How and why did you get into architectural photography?
I always admired the work of Atget and Walker Evans. Essentially architectural photography is documentary work. If you're lucky, a bit of poetry can sometimes make it through. Also, buildings tend to hold still for you.
What do you consider your specialty in the field?
I love cityscapes. I grew up in St. Louis, and the New York skyline has always struck me as majestic. But it also holds true for all my urban projects. Photographing tall buildings—showing their power and their place with the skyline hierarchy—will never get old for me.
What is the most fulfilling part of your job?
When I have the time on assignment to be patient and photograph a space in the absolute perfect light.
What is your favorite type of space to shoot and why?
Unique spaces. It does not matter if the architect had a $100 million budget or not. You can always tell if the design is fresh, rather than a reincarnation of other projects.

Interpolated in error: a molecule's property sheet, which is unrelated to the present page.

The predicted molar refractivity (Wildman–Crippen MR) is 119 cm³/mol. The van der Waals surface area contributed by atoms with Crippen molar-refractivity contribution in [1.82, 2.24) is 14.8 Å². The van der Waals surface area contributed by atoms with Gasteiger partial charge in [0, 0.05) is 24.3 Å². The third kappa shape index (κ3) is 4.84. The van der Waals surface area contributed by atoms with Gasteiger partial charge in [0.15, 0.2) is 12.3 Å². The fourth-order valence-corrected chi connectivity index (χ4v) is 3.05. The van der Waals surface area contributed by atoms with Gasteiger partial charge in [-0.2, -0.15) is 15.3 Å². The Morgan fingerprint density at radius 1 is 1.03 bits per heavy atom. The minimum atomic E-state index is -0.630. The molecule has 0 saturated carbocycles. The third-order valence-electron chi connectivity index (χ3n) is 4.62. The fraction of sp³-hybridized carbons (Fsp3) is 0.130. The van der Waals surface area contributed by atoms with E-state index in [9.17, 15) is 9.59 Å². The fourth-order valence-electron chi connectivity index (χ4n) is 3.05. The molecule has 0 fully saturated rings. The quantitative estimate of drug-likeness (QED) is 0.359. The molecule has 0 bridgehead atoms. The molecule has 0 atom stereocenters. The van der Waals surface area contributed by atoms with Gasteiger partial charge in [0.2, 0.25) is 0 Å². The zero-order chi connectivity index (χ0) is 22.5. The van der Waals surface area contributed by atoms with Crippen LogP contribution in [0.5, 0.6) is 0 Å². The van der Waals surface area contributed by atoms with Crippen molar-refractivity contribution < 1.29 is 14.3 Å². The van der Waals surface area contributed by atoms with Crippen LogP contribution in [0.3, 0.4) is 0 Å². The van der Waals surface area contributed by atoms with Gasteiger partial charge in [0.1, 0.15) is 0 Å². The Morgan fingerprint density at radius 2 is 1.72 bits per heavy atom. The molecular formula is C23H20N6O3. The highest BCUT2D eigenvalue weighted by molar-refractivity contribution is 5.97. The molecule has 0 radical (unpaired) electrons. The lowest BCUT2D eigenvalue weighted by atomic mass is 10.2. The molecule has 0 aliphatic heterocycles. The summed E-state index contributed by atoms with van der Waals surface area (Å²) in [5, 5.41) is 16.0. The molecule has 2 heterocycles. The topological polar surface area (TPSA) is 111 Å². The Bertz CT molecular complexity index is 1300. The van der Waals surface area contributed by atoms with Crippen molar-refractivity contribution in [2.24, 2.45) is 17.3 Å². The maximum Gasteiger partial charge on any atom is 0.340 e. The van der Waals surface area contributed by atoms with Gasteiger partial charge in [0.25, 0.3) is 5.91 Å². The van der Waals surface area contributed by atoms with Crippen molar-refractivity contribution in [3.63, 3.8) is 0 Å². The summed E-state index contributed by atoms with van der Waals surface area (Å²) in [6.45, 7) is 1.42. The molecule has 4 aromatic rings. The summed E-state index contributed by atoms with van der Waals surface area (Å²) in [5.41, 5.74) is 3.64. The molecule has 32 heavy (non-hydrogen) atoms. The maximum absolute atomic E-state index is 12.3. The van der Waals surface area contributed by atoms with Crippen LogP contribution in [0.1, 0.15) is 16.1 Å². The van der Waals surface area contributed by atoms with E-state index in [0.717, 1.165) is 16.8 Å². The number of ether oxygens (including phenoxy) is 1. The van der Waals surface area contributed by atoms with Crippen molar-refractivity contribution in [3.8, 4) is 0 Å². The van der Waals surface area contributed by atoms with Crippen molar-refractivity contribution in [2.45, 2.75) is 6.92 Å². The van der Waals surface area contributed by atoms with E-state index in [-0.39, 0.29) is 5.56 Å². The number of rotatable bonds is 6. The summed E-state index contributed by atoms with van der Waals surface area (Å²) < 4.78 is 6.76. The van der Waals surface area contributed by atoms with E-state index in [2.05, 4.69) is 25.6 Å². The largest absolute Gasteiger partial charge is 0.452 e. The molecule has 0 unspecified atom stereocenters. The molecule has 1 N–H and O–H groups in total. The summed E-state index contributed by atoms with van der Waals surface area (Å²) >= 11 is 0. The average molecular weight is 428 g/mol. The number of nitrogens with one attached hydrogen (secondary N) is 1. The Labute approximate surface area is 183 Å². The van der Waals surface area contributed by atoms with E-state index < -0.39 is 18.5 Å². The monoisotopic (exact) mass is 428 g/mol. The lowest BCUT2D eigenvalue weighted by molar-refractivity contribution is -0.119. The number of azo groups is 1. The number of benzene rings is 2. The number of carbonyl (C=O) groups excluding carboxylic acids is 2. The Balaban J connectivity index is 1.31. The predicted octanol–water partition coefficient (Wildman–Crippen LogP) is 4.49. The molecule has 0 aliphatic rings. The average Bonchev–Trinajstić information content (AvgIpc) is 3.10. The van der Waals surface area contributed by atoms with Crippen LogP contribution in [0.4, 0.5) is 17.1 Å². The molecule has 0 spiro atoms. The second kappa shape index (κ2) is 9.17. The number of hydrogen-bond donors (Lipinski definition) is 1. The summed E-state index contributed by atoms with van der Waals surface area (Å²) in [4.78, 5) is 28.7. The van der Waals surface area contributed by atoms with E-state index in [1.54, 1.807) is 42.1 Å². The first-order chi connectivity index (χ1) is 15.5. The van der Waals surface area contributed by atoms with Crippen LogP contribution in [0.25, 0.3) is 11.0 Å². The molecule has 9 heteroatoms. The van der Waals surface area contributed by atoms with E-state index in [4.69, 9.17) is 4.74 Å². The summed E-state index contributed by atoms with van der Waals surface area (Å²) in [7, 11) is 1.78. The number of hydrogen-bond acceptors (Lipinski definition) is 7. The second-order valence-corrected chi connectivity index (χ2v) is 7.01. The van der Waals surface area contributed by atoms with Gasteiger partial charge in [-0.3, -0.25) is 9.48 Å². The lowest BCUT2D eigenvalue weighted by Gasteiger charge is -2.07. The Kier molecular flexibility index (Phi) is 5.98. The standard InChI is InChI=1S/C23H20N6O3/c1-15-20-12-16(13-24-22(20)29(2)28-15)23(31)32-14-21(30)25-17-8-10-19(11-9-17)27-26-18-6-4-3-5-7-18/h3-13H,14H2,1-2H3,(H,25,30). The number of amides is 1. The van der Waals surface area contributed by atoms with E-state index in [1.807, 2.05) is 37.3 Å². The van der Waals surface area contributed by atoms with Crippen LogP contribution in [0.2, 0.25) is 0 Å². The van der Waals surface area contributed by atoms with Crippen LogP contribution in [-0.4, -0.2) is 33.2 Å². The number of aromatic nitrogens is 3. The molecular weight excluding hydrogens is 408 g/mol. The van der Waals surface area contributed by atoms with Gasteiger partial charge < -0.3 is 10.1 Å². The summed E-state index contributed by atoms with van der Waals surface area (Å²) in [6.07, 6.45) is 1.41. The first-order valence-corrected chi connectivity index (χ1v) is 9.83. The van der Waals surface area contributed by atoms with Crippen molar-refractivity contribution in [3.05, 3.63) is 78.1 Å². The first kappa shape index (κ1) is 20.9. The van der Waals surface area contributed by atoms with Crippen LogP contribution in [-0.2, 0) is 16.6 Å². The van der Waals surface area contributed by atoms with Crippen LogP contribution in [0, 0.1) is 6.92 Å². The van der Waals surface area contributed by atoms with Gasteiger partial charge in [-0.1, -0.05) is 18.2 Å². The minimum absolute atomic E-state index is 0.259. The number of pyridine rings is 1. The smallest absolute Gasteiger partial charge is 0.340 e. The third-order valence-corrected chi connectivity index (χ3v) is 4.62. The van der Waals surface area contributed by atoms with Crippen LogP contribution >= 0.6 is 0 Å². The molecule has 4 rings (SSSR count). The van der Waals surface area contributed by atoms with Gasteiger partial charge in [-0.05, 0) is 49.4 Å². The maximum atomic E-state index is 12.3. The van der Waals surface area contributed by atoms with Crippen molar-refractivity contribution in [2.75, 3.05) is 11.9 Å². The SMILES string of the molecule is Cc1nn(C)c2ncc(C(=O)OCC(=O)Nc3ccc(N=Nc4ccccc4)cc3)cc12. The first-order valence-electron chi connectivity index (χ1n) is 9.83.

What is your favorite architectural interior and why?
I once photographed the interior of an original Marcel Breuer house outside of Boston that was full of period furniture; the original owner was still living in the house. Time had stopped in 1948. It was magical.
If you could have selected another career, what might you have been?
What is the best thing you’ve learned in the past 10 years?
I've picked up a great deal of lighting technique and theory from working alongside Peter Aaron, who in turn learned from Ezra Stoller. It's great to have that sense continuum in collaborating with Esto.
What is the biggest challenge you tend to run into on an architectural shoot?
Often it's finding the right weather for the shoot.
What advice would you give architects or interior designers on working with a professional photographer?
It seems obvious that there should be good communication between the photographer and the client. They should also be there at the job to help move furniture.